What Is Unnecessary Antibiotic Use
Unnecessary antibiotic use happens when a person is prescribed antibiotics when theyre not needed, such as for colds and flu.
Unnecessary use also happens when a person is prescribed antibiotics for infections that are sometimes caused by bacteria that do not always need antibiotics, like many sinus infections and some ear infections.
Antibiotics arent always the answer when youre sick. Its important to use antibiotics only when they are needed to protect yourself from harms caused by unnecessary antibiotic use and combat antibiotic resistance.
How Does Antibiotic Resistance Occur
According to the CDC, each year, at least 2.8 million people in the U.S. become infected with bacteria that are resistant to antibiotics and at least 35,000 people die as a direct result of these infections.
In general terms, antibiotic resistance can occur when bacteria learn to fight off the antibiotic.
- Antibiotics work by interfering with the bacterial cell wall and prevent bacteria from making copies of themselves. However, many of these drugs have been widely used for a long period of time, overused, or used inappropriately.
- Antibiotics are designed to kill specific bacteria. But over time bacteria learn to adapt to the medicine, making the drug less effective.
- Bacteria fights back against a drug in many ways:
- by producing enzymes that can inactivate the antibiotic
Nucleic Acids Synthesis Inhibitors
As is the case with protein synthesis, there are differences in polymerases and other factors involved in the synthesis of nucleic acids between human beings and bacteria.
Here, then, antibiotics used to treat infections specifically target the factors involved in this synthesis in bacteria which allows them to only destroy or stop the growth of bacterial cells without causing harm to the host cells.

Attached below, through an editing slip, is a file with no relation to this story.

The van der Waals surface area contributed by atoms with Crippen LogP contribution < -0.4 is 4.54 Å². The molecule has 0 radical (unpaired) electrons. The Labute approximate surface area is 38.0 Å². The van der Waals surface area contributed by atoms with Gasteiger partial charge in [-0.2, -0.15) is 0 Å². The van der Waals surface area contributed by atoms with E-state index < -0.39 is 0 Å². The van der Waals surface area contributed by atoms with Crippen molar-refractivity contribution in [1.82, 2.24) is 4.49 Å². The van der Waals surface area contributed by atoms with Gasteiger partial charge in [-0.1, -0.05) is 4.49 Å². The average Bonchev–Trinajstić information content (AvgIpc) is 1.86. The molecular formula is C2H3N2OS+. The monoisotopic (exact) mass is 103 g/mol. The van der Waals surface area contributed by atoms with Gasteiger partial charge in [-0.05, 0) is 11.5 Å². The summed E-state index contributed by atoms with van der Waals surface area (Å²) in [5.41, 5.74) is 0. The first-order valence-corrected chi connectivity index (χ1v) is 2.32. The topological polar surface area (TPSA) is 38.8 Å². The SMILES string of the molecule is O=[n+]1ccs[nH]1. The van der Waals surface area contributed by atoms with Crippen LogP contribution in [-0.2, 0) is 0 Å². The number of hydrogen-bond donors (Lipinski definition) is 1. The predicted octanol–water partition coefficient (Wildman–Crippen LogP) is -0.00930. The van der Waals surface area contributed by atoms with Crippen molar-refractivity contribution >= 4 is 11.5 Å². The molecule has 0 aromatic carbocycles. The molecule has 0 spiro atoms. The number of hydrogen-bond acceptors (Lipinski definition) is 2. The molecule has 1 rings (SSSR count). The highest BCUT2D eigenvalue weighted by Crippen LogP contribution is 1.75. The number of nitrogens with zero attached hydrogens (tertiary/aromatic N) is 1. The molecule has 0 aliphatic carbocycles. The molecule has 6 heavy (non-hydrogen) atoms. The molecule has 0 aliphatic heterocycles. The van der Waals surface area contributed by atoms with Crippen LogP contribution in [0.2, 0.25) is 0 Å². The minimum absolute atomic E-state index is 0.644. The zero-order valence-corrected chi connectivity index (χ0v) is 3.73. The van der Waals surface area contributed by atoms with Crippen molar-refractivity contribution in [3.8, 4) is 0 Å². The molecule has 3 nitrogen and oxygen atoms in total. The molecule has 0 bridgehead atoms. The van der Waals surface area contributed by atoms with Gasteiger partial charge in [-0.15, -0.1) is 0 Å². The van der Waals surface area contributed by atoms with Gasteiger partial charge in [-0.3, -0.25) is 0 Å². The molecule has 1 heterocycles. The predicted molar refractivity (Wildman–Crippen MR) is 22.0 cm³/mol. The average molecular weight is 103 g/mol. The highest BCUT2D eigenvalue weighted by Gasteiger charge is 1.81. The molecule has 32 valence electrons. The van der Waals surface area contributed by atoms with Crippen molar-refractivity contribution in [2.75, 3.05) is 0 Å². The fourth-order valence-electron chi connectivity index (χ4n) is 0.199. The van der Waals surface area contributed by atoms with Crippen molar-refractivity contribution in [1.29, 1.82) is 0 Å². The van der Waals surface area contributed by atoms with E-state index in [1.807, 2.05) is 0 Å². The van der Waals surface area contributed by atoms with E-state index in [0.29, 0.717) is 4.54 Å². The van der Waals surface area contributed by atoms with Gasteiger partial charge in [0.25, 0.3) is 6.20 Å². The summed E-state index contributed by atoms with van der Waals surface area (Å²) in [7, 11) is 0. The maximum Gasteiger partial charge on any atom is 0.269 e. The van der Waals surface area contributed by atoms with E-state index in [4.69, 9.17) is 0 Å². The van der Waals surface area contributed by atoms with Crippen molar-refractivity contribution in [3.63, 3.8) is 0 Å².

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What Is An Antibiotic
Antibiotics kill bacteria, not archaea, fungi, or protists.
The discovery of the antibiotic penicillin in the 1920s made a big impact on human history. Not only did it lead to a cure for bacterial infections that were once deadly, but it also led a big interest in finding new antibiotics. Today many different types of antibiotics are available, and they fight infection in several ways.
Can I Treat A Cold With An Antibiotic
Using an antibiotic for a virus, like a cold or the flu:
- will not cure the virus
- wont help you feel better
- will not prevent others from catching your virus
- will be a waste of your money.
Many bacterial infections do require an antibiotic however, the type of antibiotic will vary based on the type of infection. An antibiotic either prevents bacterial growth or kills bacteria outright .
It is very important not to share your antibiotics with someone else. For example, amoxicillin can be used to treat a bacterial strep throat but will not work for some common pneumonias or bladder infections.
While you may mean well if you share your medicine, the bacteria causing someone else’s infection may not be susceptible to your prescribed antibiotic. In turn, those bacteria may not die and that person’s infection can worsen. Plus, the person you share your antibiotic with may experience side effects or serious allergic reactions from your drug. Overall, sharing any medicine with someone else is risky business.